Chain Cholla Information – How To Grow A Chain Cholla Cactus

Group Of Chain Cholla Cacti
chain cholla
(Image credit: Jeremy Christensen)

Chain cholla cactus bears two scientific names, Opuntia fulgida and Cylindropuntia fulgida, but it’s known to its fans simply as cholla. It’s native to the southwestern part of the country as well as Mexico. Those living in warmer climates can start growing chain cholla in their backyards. If you’d like a bit more chain cholla information, we’ll also give you tips on how to grow a chain cholla cactus.

Chain Cholla Information

Chain cholla cactus are most often seen growing in their native ranges in the Sonora Desert. The cactus grows to some 10 feet (3 m.) tall, with whorled stem segments. According to chain cholla information, the last segments on a branch break off pretty easily. Many cacti have spines and the chain cholla cactus is no exception. The spines on this cactus are each bundled in a sheath, the color of straw. They form such a dense layer on the chain cholla cactus that it is hard to see the stem.

How to Grow a Chain Cholla

When you want to grow a chain cholla, it’s important to live in one of the warmer hardiness zones. Chain cholla won’t thrive in cool areas. So why grow these cacti? Those growing chain cholla plants enjoy both blossoms, in shades of pink ranging to deep magenta, and gray-green fruit. The cactus is not very colorful, nor is it the most ornamental cactus. However, it is unique in that the fruits just keep coming. The plants keep producing more blossoms which produce more fruit, resulting in a chain of fruits – hence the common name.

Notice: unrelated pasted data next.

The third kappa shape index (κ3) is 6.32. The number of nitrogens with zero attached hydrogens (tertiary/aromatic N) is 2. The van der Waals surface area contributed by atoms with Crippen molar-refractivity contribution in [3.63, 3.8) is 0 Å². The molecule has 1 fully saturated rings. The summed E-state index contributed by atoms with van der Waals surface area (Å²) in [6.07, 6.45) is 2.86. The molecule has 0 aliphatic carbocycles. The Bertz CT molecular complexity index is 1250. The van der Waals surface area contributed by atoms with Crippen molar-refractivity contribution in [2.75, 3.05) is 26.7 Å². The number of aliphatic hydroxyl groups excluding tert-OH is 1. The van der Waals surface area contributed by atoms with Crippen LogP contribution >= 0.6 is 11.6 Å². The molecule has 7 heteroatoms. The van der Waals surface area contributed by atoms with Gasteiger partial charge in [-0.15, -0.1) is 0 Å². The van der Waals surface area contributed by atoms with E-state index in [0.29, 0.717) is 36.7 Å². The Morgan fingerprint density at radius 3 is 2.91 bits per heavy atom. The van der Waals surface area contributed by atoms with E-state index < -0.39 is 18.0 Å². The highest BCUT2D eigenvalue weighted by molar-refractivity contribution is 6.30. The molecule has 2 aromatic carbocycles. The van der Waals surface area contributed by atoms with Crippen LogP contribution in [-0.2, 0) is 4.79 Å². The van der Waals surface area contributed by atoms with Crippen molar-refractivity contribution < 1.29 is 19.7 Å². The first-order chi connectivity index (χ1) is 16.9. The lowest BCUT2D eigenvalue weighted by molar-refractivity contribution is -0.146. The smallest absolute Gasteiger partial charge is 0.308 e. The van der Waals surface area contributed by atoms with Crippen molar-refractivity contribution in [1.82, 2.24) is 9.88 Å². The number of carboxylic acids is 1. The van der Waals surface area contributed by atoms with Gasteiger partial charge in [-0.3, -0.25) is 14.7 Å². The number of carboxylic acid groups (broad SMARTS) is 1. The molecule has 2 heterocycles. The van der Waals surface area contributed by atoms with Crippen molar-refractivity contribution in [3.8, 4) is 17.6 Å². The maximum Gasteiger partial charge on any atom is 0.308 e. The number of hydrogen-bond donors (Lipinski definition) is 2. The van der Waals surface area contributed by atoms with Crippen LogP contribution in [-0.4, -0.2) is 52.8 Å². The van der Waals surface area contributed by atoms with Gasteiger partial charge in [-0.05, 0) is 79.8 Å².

Chain Cholla Plant Care

If you are growing chain cholla, plant the cactus in a full sun location. These are desert plants and are not likely to appreciate shade. Chain cholla plant care starts with well-draining soil. Think of how quickly desert sand passes water as you are settling in the chollas. You need soil that doesn’t hold onto water. Speaking of water, as with most cacti, chain cholla cactus only needs occasional irrigation. In the right location, they are easy-care plants that won’t ask much of a gardener.

Teo Spengler

Teo Spengler has been gardening for 30 years. She is a docent at the San Francisco Botanical Garden. Her passion is trees, 250 of which she has planted on her land in France.